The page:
Which is what makes the story of Open Five so basic-near-boring. Sure, things happen. But what are these people doing? Everything seems on the cusp. Hell, the film starts in the nowhere of a floating fortress disguised as a fire escape in Manhattan, the lights below a constellation of what we won't get to touch in this world, and ends in a storage corridor, a pit stop on some winding road. Yet, along this trail to nowhere, we do touch bodies. Audley's camera's, which I suppose might be Joe Swanberg's camera, is keen on faces and on bodies; and the film's (Audley's) got an ear for language games and a smart timing sense for edits. All stuff I like. But this economy of gamesmanship between its characters adds to little but games; games played by vain dolts pre-occupied with pleasure instead of living; or, life as a dull game of ownership. Where Jake tries to claim Lucy by claiming to not want to (and worse: not needing to, yea right), Kentucker claims to want to claim Rose without sounding like he's truly staking a claim. Not to say I'm any better at this living stuff, nor especially the romantic side of things, but what's propelling me (these daze at least) isn't simply the flattery of the fleeting. (And it's hard to gauge what's a mirror and what's smoke and what's the veil pulling back in this flick, which should be exciting, but I often found rather suspect.)

—Hate to turn this into me, honestly, because maybe I'm a bore, but I don't want to watch my peers flirt all that much, if at all. Granted, I know how much this—these games!—motivate/s daily life (I spend plenty of time thinking about love and sex and their difference and their interaction*) but what really intrigued me in the picture wasn't how these dopes were navigating each other, though a lot of that felt plenty "real" (like telling a picky girl, "this is what food tastes like"), and I almost enjoyed seeing that nut Jake squirm towards some hushed "earnestness" (which with that voice sounds false before any horse shit sentence/sentiment about romantic freedom is uttered in full) in order to lay some babe who's far better at life than him (though her aptitude's not simply because she's gorgeous). No, what's really interesting is the hop-scotch cross-cutting, to say the construction, which is a fun folding (un- and -in) play on roles played, in large part because Kentucker plays somebody named Kentucker, who makes films, and Jake plays somebody named Jake, who sings songs, and because the two girls who enter their lives are, in fact, actresses "by trade" played by actresses. (And I should note that its one of these girls, the cherubic Rose, who's the only one interested in what people do or advocates for what she does.) However, the fun isn't simply the relationships I just laid out; that's all obvious enough. The fun is that these masks worn and frayed make the story, such as it is, a layer cake of confusion. Craig's refrain: it's complicated. This youth, this time: it's complicated. Words, conversation: it's complicated. The things that go unsaid, it turns out, are the least complicated.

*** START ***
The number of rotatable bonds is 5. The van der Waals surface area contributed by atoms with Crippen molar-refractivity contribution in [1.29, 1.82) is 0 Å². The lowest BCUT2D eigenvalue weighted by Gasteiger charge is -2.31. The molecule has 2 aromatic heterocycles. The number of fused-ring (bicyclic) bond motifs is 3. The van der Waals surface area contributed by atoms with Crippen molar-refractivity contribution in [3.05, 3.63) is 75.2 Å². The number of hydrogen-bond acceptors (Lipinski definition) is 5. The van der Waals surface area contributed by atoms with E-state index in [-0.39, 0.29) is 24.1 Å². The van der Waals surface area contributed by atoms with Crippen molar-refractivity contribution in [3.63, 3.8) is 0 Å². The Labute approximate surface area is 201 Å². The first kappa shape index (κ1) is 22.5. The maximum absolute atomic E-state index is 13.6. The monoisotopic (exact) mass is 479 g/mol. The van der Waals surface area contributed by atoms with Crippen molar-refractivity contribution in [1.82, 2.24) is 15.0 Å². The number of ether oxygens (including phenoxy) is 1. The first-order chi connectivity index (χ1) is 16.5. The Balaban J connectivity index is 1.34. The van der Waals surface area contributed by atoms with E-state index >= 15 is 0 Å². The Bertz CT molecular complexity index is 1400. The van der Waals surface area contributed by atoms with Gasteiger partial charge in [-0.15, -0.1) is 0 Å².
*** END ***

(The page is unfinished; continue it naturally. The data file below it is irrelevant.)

Which is why it feels silly to have spent an hour typing all of this. I could've watched Holy Land by now. Or I could have been writing about Gina's movie, A Little Death, which is specifically about life as routine, as directed actions, as finding a role in the world.

So go watch K.A.'s flick and then lobby G.T. to see hers sooner than later. Though, as I know some friends would agree, Gina's picture truly deserves the size of a silver screen to give its single-take scenes (and, yes, its Dielman lean) the necessary weight. Which is to say, K.A. made a film for the online audience and that's part of its success (Rose is a film blogger, remember). Part of the reason you (probably) haven't seen Gina's film is because its audience is blind to it right now, and often blind to a couple hours of computer time. In any case, here's ALD's site, which even sports my name somewhere, and watch the trailer below.

* I also spend a lot of time at work, at writing, at reading, at running, at eating, at movies, at the park, at tables of different sizes, at the cover of my bed and at the center of my bed. In short, my life's full of stuff that doesn't involve sex and/or love and/or just hanging out. Though, like anybody, some nights I'd love to hang with certain people more than I'd like to be alone watching movies I didn't make.

Sunday, November 07, 2010

Viewing Log #58: Midterm slide into weekend vegetabling [11/1/10 - 11/7/10]

by Ryland Walker Knight

The boom of death
To be a screen or to be three